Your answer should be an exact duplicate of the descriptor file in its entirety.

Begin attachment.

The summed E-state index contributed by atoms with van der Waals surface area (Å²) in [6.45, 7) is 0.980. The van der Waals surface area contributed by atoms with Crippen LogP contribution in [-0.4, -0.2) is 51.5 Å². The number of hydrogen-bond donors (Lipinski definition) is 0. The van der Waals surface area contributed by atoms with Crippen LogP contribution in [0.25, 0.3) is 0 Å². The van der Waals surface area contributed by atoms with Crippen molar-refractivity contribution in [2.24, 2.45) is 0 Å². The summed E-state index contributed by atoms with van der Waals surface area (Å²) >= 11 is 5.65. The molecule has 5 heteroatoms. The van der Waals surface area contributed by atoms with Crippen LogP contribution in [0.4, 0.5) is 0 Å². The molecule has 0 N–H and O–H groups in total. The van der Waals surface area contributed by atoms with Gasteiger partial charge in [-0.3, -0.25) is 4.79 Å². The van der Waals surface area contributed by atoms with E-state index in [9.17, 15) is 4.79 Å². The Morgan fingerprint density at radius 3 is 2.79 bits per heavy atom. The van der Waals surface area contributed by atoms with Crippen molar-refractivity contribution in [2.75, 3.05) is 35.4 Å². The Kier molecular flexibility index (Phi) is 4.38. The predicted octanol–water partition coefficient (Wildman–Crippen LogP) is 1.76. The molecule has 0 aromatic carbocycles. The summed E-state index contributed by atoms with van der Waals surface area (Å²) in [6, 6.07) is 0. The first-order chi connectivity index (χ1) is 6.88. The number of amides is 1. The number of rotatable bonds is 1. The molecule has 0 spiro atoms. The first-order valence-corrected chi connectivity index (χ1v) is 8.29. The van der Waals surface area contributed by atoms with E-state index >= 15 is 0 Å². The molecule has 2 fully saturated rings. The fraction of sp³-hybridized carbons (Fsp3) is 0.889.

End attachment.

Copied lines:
The summed E-state index contributed by atoms with van der Waals surface area (Å²) in [6.45, 7) is 0.980. The van der Waals surface area contributed by atoms with Crippen LogP contribution in [-0.4, -0.2) is 51.5 Å². The number of hydrogen-bond donors (Lipinski definition) is 0. The van der Waals surface area contributed by atoms with Crippen LogP contribution in [0.25, 0.3) is 0 Å². The van der Waals surface area contributed by atoms with Crippen molar-refractivity contribution in [2.24, 2.45) is 0 Å². The summed E-state index contributed by atoms with van der Waals surface area (Å²) >= 11 is 5.65. The molecule has 5 heteroatoms. The van der Waals surface area contributed by atoms with Crippen LogP contribution in [0.4, 0.5) is 0 Å². The molecule has 0 N–H and O–H groups in total. The van der Waals surface area contributed by atoms with Gasteiger partial charge in [-0.3, -0.25) is 4.79 Å². The van der Waals surface area contributed by atoms with E-state index in [9.17, 15) is 4.79 Å². The Morgan fingerprint density at radius 3 is 2.79 bits per heavy atom. The van der Waals surface area contributed by atoms with Crippen molar-refractivity contribution in [2.75, 3.05) is 35.4 Å². The Kier molecular flexibility index (Phi) is 4.38. The predicted octanol–water partition coefficient (Wildman–Crippen LogP) is 1.76. The molecule has 0 aromatic carbocycles. The summed E-state index contributed by atoms with van der Waals surface area (Å²) in [6, 6.07) is 0. The first-order chi connectivity index (χ1) is 6.88. The number of amides is 1. The number of rotatable bonds is 1. The molecule has 0 spiro atoms. The first-order valence-corrected chi connectivity index (χ1v) is 8.29. The van der Waals surface area contributed by atoms with E-state index >= 15 is 0 Å². The molecule has 2 fully saturated rings. The fraction of sp³-hybridized carbons (Fsp3) is 0.889.